The issue was not whether the class definition contained “subjective” terms—plaintiffs often argue that “objective” terms will save an otherwise flawed definition. Rather, each element of the proposed definition required a detailed factual inquiry that resolved part or all of an element of the plaintiffs’ case.

    Nor did the court give the plaintiffs leave to amend the definition. Perhaps the court believed that enough time had elapsed to foreclose that option. Or perhaps the court recognized that the flaw could not be fixed without creating a class containing many who had not been injured at all. Whatever the reason, the case provides authority for denying a plaintiff an opportunity to amend the class definition under appropriate circumstances. See also Pipefitters Local 636 Insurance Fund v. Blue Cross Blue Shield of Michigan, 654 F.3d 618, 630 (6th Cir. 2011) (refusing leave to amend definition where “class action is not a superior method of adjudication”).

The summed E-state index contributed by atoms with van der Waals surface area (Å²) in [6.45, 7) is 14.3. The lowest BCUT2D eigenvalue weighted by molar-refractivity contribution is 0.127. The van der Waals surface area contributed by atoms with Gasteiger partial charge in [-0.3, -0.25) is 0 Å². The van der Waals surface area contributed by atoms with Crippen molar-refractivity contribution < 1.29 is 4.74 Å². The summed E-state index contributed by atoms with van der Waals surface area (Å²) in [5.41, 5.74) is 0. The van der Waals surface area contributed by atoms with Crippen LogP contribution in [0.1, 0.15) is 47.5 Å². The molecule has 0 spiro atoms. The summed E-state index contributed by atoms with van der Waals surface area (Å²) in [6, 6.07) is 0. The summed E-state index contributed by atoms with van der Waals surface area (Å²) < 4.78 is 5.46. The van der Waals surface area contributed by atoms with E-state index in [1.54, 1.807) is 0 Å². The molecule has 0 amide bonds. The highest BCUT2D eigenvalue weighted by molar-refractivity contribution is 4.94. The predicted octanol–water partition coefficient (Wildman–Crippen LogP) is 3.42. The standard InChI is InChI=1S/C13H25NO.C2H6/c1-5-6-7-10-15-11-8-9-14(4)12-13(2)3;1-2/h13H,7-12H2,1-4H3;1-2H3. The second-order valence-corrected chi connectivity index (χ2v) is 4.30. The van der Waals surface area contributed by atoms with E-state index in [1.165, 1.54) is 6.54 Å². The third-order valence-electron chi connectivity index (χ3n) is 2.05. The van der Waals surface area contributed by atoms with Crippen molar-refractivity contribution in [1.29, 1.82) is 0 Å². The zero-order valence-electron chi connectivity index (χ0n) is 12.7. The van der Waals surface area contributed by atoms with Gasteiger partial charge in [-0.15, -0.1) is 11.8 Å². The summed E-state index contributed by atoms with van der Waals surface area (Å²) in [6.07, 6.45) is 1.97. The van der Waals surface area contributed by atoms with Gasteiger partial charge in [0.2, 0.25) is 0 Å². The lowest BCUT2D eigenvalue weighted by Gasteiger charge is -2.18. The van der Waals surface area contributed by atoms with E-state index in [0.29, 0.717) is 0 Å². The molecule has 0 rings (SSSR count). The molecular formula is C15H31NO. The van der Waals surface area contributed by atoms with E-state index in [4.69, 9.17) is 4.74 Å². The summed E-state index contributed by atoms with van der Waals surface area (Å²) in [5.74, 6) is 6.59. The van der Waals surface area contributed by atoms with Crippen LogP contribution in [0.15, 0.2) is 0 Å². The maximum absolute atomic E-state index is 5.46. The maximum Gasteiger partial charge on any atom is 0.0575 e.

These lessons are of critical importance for those defending motions seeking class certification. While the Jones-Turner decision turned primarily on the lack of commonality, i.e., too many individualized claims, the fail-safe definition was an independent basis for decertifying the class.

    In fact, fail-safe definitions often occupy the other side of the commonality coin. Classes that assert highly individualized claims—especially those that seek individual money damages—frequently implicate fail-safe issues precisely because the heightened precision required to establish the common issues often answers the ultimate questions, too. Judge Simpson’s recognition of this phenomenon suggests a multi-prong attack on Rule 23(b)(3) class definitions.